The forecast for the next two days (Saturday and Sunday) still has waves in the Gulf Stream too high for us to cross. Neither of us wants to keep sitting here, so we are moving out tomorrow to head up the Keys on the bay side of the islands. Since the wind now is predominately from the south or southeast, the waves on the bay should be reasonably comfortable in the "moderate chop" category.

Another reason for heading north is that the Gulf Stream forecast looks better for an Angelfish Creek to Bimini crossing than the one we usually make via South Riding Rocks. So it looks like we are heading for either a Monday or Tuesday crossing to Bimini.

Little Shark River to Marathon
John
04/08/2014, Tied to a mooring ball in Boot Key Harbor

This is what it means "to be tied to a mooring ball"

We are safe and secure in the Boot Key Harbor mooring field (ie Marathon) awaiting the arrival this evening of a cold front which should bring high winds and rain from the north. Unlike us, the locals are eagerly awaiting the arrival of the front. The Keys have been setting record high temperatures this whole winter. Key West sat a new record of 77 deg a night or two ago for the highest night time temperature in April.

Needless to say, this front is a mixed blessing for us. Sure, it is a little hot, but the winds are going to stir up the Gulf Steam just when we need it to be calm. The current Gulf Steam forecast has at least five foot seas for the next five days.

If we are stuck on this side of the Gulf Stream for a week or more, we might just run up the Keys to the John Pennekemp State Park. We had a great time there last year touring the Park by kayak. In any case, we are staying here in Marathon for at least the next three days, resting and relaxing. Maybe the forecast will improve by that time.

One reason we need the rest is that the last two days sailing from Marco Island to Marathon have been a little rough. The wind was relentlessly on our nose for the whole journey. The sails were out about half the time but since we were tacking, we managed to cover only about a quarter of the straight line distance under sail. On both days, we ran into the sailing cruiser's dilemma of not having enough daylight to make our destination if we kept sailing.

Running under engine wasn't a very pleasant option. Wind and waves have a pronounced effect on the speed that can be obtained. In no wind and flat seas, the Gemini can motor comfortably at six knots. Running into a 15 knot wind and three foot seas, however, drops the speed down to 4.5 to 5 knots. The slow speed coupled with the bouncing up and down the waves was tiring and unpleasant. The first day out, from Marco to the Little Shark River, we almost waited too long to fire up the engine. We reached the Little Shark right at sunset with only about 10 minutes of sunlight left to get the anchor set.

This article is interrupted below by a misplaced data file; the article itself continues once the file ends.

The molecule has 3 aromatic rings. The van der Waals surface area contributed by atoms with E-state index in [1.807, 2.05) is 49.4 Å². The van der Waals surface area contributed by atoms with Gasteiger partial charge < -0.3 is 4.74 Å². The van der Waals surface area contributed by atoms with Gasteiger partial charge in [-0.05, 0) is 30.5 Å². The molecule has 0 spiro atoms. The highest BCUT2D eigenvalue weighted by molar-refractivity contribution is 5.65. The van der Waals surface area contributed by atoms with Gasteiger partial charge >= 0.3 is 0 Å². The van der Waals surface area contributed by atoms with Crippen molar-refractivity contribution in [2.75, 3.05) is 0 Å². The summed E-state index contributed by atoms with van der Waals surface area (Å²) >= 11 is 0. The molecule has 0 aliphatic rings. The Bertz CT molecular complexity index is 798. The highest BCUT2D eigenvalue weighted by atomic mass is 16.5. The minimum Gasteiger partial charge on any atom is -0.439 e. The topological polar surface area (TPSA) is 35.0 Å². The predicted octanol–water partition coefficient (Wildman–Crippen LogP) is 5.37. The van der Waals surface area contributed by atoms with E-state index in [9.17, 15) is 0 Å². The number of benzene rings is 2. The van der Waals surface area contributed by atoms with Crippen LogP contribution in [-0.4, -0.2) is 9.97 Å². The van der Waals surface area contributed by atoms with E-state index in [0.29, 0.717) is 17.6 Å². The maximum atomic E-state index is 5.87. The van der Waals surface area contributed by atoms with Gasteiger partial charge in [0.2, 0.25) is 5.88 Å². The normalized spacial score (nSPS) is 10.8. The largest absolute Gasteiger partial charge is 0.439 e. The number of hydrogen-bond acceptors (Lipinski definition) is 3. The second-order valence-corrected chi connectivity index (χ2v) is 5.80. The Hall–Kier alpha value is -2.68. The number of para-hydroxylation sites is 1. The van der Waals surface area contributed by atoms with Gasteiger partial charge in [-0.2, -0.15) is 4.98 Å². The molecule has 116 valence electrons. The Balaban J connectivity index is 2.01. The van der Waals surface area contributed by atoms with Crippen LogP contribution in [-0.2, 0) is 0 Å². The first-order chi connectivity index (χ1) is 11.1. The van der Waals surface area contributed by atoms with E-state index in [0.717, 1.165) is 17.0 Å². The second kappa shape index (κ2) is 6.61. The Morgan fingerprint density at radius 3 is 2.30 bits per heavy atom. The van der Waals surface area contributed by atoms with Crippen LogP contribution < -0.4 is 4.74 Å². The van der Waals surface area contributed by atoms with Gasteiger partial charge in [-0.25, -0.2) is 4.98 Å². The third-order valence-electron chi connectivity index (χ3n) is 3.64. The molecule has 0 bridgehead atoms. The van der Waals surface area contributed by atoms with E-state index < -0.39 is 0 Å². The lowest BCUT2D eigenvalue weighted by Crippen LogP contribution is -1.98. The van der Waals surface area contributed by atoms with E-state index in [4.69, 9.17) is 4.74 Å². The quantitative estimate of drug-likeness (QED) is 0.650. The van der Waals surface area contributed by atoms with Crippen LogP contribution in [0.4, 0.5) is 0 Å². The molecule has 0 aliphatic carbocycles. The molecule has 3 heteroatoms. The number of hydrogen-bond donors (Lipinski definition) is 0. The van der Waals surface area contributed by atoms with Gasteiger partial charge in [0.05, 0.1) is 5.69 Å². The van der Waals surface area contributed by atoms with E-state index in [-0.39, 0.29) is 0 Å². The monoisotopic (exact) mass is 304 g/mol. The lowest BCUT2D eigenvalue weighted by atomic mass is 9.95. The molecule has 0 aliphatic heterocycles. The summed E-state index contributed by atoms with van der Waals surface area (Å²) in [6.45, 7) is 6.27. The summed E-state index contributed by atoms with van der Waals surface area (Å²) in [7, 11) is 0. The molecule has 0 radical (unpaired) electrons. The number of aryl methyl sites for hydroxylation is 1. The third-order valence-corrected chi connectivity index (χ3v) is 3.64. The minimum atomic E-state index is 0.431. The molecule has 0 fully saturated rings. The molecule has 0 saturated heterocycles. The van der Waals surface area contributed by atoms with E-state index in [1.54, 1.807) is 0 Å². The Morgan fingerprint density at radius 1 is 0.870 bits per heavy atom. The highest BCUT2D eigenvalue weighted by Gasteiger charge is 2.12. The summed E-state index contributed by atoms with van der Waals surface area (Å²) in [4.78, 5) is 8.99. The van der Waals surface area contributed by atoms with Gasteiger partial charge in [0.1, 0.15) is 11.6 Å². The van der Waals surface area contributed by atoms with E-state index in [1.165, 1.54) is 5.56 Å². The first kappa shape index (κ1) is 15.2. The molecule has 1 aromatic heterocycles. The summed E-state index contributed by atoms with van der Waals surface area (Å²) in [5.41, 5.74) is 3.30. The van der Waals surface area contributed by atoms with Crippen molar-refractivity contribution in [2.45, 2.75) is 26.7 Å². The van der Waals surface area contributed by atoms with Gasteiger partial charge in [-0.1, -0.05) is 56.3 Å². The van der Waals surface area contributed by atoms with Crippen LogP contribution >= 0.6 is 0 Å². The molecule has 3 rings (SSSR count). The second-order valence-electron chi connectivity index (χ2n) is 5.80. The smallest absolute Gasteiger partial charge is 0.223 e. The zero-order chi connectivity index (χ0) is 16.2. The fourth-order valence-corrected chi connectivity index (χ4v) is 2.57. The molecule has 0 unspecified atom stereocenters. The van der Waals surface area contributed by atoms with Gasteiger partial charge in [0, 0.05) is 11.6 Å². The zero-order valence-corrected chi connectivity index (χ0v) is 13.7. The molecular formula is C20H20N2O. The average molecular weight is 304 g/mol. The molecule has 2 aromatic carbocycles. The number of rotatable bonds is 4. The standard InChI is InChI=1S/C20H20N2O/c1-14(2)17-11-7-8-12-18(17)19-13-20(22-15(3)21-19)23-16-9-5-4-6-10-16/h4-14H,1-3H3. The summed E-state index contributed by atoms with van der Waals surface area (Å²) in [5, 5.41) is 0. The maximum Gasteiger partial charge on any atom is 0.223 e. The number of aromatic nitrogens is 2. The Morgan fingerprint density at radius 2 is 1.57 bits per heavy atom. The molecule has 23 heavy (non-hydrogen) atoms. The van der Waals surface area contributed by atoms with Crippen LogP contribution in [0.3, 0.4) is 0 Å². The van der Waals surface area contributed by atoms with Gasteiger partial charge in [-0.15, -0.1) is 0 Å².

Likewise, the trip from the Little Shark into Marathon took longer than desired. The wind and waves were again on the nose just like the previous day adding at least two hours to the transit time. This time, however, we fired up the engine a little earlier in the afternoon allowing us to drop the anchor off Marathon's north shore at a more decent hour of 6:30pm.

This morning after a good night's sleep at anchor, we motored through the seven mile bridge around to the mooring field in Boot Key Harbor which is next to the city of Marathon. We feel like we are home. Boot Key Harbor is one of our favorite stopping places especially with bad weather approaching.

Marco Island to the Little Snake River
John
04/06/2014, At anchor in the Little Shark River

Another of Ann's spectacular bird pictures - a young Osprey nested on top of an ICW marker

Here are some notes that I wrote at about 10am during the passage from Marco Island to the Little Shark River: Left Factory Bay at 7:45am/Entered Gullivan Bay at 9:15/12 kt exactly on nose/Started tacking down bay at 9:30...

This trip we took the Big Marco River route (rather than swinging out into the Gulf) to get from the Marco Island Factory Bay anchorage to the Little Shark River. The river is quite shallow in spots so Jascat's swing keel was lowered only part way giving us a shallow draft of about 3.5 feet. We actually never saw any depths lower than around five feet due to our good fortune of picking a day when the tide was high giving us an extra two feet of water.

So here we are (at 10am), tacking down Gullivan Bay into a 15 kt wind that would be exactly on our nose if we were motoring. The chartplotter has us arriving at the Little Shark at 6:30pm but it doesn't allow for tacking. (The estimate is based on the boat's speed and the distance to go no matter what direction the boat is actually going - pretty dumb but then it was the cheapest chartplotter I could buy back in 2007). Unless the wind shifts to a more favorable angle (and I'm expecting it to in the afternoon), our arrival will be more like 7:30. Sundown is at 7:45pm so if we are running slow we'll have to motor give ourselves some breathing room. We don't like to enter anchorages, even one as wide open as the Little Shark, after dark.

[My optimism turned out to be entirely misplaced. The wind never changed direction and the waves got worse. I didn't mention the waves in the note above because at 10am there was only a light chop - nearly ideal sailing conditions. By noon, however, the waves had built to the three foot range, and like the wind, right on the nose. We did make the Little Shark by sundown but only just. See the 4/8/2014 blog for more info.]